Duplass Brothers are still experts at family dysfunction without any star power
Jay and Mark Duplass get back to their really, really indie roots with "The Do-Deca-Pentathlon," a low-budget comedy centered on the competitive tension between brothers. It's not exactly new territory for the mumblecore kings, but it shows they can still be effective filmmakers with a basic story and even more basic production quality.
Just as they did with "Jeff, Who Lives at Home" the year prior, the Duplasses further exploit the idea that siblings, especially brothers close in age, never stop competing, or in the case of characters Mark (Steve Zissis) and Jeremy (Mark Kelly), never stop holding grudges that assure sibling rivalry endures.
Mark, his wife Stephanie (Jennifer Lafleur) and son Hunter (Reid Williams) visit Mark's mother (Julie Vorus) for his birthday, but only after they've been assured that his estranged brother Jeremy, a transient professional poker player, won't be there. But Jeremy figures it out, arriving just in time to provoke his brother into racing him in the town's annual 5K run. Jeremy's presence brings out the worst in Mark, whose doctors have told him to take it easy, but instead of listening to his wife, Mark and Jeremy secretly agree to reignite a competition they held in their teens called the Do-Deca-Pentathlon, a series of 25 physical events that ultimately determines the better brother, a tournament that ended in controversy about 20 years ago.
In the hands of a Hollywood-hired screenwriter, this would be a physical comedy in which the winner would probably be determined in the final event, with history repeating itself in some way just before it all ends, but if you know the Duplass Brothers, you're not going to get that formula at all. They're experts at setting up situational comedy potential and then ignoring it, focusing instead on the relationship dynamics that arise from would-be shenanigans.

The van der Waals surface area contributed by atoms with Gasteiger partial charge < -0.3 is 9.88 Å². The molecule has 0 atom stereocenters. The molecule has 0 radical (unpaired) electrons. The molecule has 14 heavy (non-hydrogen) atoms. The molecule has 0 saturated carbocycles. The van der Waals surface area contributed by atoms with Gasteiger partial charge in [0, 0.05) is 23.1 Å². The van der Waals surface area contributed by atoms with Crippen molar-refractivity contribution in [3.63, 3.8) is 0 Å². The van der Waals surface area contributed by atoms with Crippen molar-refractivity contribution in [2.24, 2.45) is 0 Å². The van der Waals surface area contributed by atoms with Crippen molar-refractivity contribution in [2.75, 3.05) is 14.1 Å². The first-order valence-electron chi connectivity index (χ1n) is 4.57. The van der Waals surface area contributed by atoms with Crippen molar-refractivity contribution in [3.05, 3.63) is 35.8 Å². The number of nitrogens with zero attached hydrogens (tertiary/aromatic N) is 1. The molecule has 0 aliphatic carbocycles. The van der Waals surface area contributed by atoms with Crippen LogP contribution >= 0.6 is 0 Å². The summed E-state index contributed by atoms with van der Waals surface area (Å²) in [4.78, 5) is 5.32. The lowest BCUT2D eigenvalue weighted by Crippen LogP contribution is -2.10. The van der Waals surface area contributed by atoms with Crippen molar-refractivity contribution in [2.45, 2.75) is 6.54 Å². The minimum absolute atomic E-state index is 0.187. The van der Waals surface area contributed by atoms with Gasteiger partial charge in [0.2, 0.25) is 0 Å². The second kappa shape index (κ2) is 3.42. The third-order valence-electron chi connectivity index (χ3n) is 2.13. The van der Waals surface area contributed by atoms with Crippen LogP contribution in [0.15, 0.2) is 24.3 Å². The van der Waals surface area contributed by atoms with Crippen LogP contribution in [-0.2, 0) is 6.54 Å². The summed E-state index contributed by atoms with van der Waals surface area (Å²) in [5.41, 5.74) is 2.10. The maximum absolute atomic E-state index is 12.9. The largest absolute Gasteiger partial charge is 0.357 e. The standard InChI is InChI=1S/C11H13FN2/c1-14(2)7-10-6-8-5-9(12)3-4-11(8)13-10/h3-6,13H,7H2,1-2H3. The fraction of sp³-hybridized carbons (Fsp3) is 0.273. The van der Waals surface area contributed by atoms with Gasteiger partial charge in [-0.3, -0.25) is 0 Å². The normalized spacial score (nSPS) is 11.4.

You'll immediately notice "Do-Deca" features no stars or even slightly known quantities, and the sound quality is unusually poor. Considering this comes from the guys who made the aforementioned "Jeff" as well as "Cyrus" starring Jonah Hill, John C. Reilly and Marisa Tomei, you have to assume the choice to strip everything down was intentional, because the money/equipment and interest from big actors would have been there if they wanted it. Consequently, you feel like you're watching real people dealing with a real conflict, even if most grown-up brothers wouldn't engage in such childish antics.
The acting quality doesn't take much of a hit in spite of the no-name cast. It does, however, take a bit of time for the authenticity of the performances to kick in. Zissis and Kelly do an excellent job in the film's home stretch, balancing characters with animalistic, childish instincts who also possess adult-like emotions and insights as evidenced by the final half hour of the movie. Sure, it would be tough for anyone to take their antics too seriously, but the montage that depicts their afternoon of competing doesn't entirely spoil the moments when the script strives for some emotional depth.
Zissis' Mark is a definite balancing act as he endures a really wild ride for such a short movie. He starts out as the voice of reason, the man who cannot be provoked by his bachelor brother, and then he loses total control. He becomes blinded by a lust for competition and ends up taking it way too seriously.
The Duplasses help ground Mark through his relationship with his wife. He lies to Stephanie because he knows he'll never get her approval and support in awakening the competitive beast inside of him, so like men often do, he refuses to confront her about it and tries to work around her even though it's painfully obvious no one in this movie is pulling wool over anyone's eyes. It's tough to understand how Mark could be so caught up in the Do-Deca that he can't see what was important to him just a couple days ago, but the film strikes enough of a realistic nerve to avoid falling apart.
Although the film deserves praise for being so anti-formula, you can't help but feel a bit cheated by the lack of attention given to the tournament. It could've felt a little more vital to the movie than it ends up being without getting too cliché. That said, "Do-Deca" boasts the best laser tag scene ever committed to film.
"The Do-Deca-Pentathlon" proves that without a single layer of glitz, Jay and Mark Duplass can capture family relationship dynamics that ought to resonate with everyone. People looking for something a little more comfortable are bound to be disappointed by the film's lack of adherence to the Hollywood guidebook, but there's no denying that the Duplass Brothers have a keener understanding that almost anyone of good storytelling when it involves family.
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